Fiona Smith Columnist

Fiona writes on workplace issues, including management, psychology, workplace design, human resources and recruitment. She is a former Work Space editor at The Australian Financial Review and has also covered property, technology, architecture and general news.

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Working from home can isolate employees, says Google

Published 19 February 2013 15:45, Updated 10 April 2013 07:40

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Working from home can isolate employees, says Google

Google’s Patrick Pichette says just because Google is an online company doesn’t mean people have to telecommute. Photo: Michele Mossop

Google has always been famous for bucking the teleworking trend - believing that there is nothing like face-to-face contact to get good ideas flowing.

It has even been known to measure the lines at its staff canteens to make sure they are long enough for people to have time to chat, but not so long that they will give up and walk away.

The tables are also closer than you would think necessary, so that people have to brush by with their plates and an “excuse me” or “ooops sorry” can be enough to start an introduction.

Yes, you can work from anywhere, but ... working from the office is really important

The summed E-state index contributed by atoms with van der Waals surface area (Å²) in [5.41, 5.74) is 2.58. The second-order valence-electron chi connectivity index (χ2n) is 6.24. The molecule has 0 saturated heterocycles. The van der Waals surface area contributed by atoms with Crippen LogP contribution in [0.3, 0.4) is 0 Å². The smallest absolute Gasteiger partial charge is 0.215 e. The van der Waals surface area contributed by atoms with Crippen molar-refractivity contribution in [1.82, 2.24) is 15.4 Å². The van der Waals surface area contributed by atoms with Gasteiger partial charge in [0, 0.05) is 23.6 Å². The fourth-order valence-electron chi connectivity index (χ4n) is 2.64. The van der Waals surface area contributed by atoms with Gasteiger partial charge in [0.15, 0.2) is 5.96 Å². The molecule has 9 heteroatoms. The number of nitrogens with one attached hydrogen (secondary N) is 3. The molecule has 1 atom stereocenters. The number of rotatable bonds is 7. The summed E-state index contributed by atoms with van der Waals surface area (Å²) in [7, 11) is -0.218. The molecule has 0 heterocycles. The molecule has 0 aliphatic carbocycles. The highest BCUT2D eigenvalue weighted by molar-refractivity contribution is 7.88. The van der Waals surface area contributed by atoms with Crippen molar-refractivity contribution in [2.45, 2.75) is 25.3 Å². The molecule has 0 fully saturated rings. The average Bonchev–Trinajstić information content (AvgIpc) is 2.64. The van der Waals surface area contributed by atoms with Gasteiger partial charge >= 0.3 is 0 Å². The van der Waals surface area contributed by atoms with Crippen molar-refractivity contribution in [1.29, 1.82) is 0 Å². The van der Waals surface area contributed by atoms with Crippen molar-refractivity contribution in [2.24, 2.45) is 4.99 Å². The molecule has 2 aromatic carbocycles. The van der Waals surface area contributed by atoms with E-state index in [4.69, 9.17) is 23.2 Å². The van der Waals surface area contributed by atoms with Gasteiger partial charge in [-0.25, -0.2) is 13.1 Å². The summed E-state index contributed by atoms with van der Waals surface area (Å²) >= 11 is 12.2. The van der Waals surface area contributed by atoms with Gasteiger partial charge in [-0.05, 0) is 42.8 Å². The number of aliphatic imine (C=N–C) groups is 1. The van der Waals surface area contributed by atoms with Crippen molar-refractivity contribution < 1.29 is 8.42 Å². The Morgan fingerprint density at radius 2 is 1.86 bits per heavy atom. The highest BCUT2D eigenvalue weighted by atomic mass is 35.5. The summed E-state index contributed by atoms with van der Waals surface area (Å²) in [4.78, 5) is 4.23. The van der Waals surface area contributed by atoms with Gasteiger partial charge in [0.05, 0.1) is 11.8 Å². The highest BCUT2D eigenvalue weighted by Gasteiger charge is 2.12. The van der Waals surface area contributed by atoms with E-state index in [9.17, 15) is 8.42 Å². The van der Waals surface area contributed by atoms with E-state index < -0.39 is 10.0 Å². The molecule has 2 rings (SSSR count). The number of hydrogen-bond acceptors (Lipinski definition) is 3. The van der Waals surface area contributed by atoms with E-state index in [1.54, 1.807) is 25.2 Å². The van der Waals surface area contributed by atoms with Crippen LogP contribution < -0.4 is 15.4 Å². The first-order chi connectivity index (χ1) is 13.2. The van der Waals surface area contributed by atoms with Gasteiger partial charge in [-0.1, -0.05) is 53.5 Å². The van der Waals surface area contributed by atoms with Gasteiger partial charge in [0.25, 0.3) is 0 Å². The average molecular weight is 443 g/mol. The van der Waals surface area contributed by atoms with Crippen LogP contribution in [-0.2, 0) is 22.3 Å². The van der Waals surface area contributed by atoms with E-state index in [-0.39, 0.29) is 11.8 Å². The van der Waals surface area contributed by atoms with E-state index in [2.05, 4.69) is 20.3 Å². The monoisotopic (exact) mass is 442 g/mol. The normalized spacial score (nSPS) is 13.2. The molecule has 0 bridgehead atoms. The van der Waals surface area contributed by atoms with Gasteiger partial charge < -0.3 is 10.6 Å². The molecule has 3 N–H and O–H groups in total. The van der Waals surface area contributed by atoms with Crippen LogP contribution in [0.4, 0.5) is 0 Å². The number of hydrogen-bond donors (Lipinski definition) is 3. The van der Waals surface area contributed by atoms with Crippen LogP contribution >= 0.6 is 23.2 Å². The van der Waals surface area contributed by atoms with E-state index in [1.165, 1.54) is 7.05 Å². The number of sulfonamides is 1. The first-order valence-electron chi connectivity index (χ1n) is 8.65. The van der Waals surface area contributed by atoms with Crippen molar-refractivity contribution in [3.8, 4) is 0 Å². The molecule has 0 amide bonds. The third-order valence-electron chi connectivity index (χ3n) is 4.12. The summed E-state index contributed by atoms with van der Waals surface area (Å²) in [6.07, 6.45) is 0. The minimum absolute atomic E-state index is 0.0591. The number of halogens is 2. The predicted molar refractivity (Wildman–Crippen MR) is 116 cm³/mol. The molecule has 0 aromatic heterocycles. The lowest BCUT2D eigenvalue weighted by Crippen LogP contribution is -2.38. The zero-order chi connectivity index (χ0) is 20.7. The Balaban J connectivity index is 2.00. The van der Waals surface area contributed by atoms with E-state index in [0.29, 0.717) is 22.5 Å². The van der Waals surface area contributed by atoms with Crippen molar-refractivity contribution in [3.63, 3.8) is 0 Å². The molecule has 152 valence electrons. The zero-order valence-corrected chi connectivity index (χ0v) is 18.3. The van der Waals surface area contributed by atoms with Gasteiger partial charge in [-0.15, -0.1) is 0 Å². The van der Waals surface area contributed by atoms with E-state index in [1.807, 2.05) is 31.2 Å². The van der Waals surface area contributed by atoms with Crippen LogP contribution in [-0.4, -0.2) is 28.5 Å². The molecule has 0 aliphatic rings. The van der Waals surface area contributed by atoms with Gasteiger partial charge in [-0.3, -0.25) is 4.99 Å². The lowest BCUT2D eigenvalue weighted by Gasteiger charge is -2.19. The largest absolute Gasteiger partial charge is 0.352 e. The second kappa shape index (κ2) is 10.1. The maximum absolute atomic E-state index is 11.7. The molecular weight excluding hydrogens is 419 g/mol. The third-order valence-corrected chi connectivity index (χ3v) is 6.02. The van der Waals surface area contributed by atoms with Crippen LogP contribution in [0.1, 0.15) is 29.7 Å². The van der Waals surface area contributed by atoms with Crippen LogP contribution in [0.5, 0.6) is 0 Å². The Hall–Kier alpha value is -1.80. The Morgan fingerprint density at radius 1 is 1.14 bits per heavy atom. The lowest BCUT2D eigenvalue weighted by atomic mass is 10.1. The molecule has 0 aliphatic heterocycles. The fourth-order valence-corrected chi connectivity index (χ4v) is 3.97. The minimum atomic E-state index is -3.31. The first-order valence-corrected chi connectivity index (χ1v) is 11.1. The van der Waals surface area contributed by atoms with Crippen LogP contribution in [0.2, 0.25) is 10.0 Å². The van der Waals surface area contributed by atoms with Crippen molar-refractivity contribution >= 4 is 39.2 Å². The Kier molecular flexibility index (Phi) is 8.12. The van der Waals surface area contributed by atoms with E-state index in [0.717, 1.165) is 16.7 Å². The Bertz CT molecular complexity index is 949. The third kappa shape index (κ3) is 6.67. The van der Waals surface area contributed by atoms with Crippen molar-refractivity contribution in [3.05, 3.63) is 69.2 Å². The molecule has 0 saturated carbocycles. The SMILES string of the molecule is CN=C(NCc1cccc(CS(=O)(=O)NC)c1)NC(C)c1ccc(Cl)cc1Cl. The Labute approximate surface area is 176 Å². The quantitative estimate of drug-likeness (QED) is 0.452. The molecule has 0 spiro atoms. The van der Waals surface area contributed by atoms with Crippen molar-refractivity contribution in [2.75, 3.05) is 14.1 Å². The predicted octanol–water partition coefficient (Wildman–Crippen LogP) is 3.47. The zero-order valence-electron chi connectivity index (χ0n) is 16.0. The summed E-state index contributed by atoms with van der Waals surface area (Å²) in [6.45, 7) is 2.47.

In Silicon Valley, biodiesel-fuelled shuttle buses take Googlers to and from work, which means they can be on their laptops or chatting as they commute. Car pooling also encourages people to mix.

So the company’s chief financial officer, Patrick Pichette, was absolutely “on message” when he spoke of his opposition to telecommuting in Sydney on Monday.

As reported in the Sydney Morning Herald, he said: “The surprising question we get is: ‘How many people telecommute at Google?’ And our answer is: ‘As few as possible’.”

“It’s somewhat counterintuitive. People think, ‘Well, because you’re at Google you can work from anywhere.’ Yes, you can work from anywhere, but many just commute to offices . . . Working from the office is really important.”

Pichette said working from home can isolate employees. “There is something magical about sharing meals. There is something magical about spending the time together, about noodling on ideas, about asking, at the computer, ‘What do you think of this?’,

“These are [the] magical moments that we think at Google are immensely important in the development of your company, of your own personal development and [of] building much stronger communities.”

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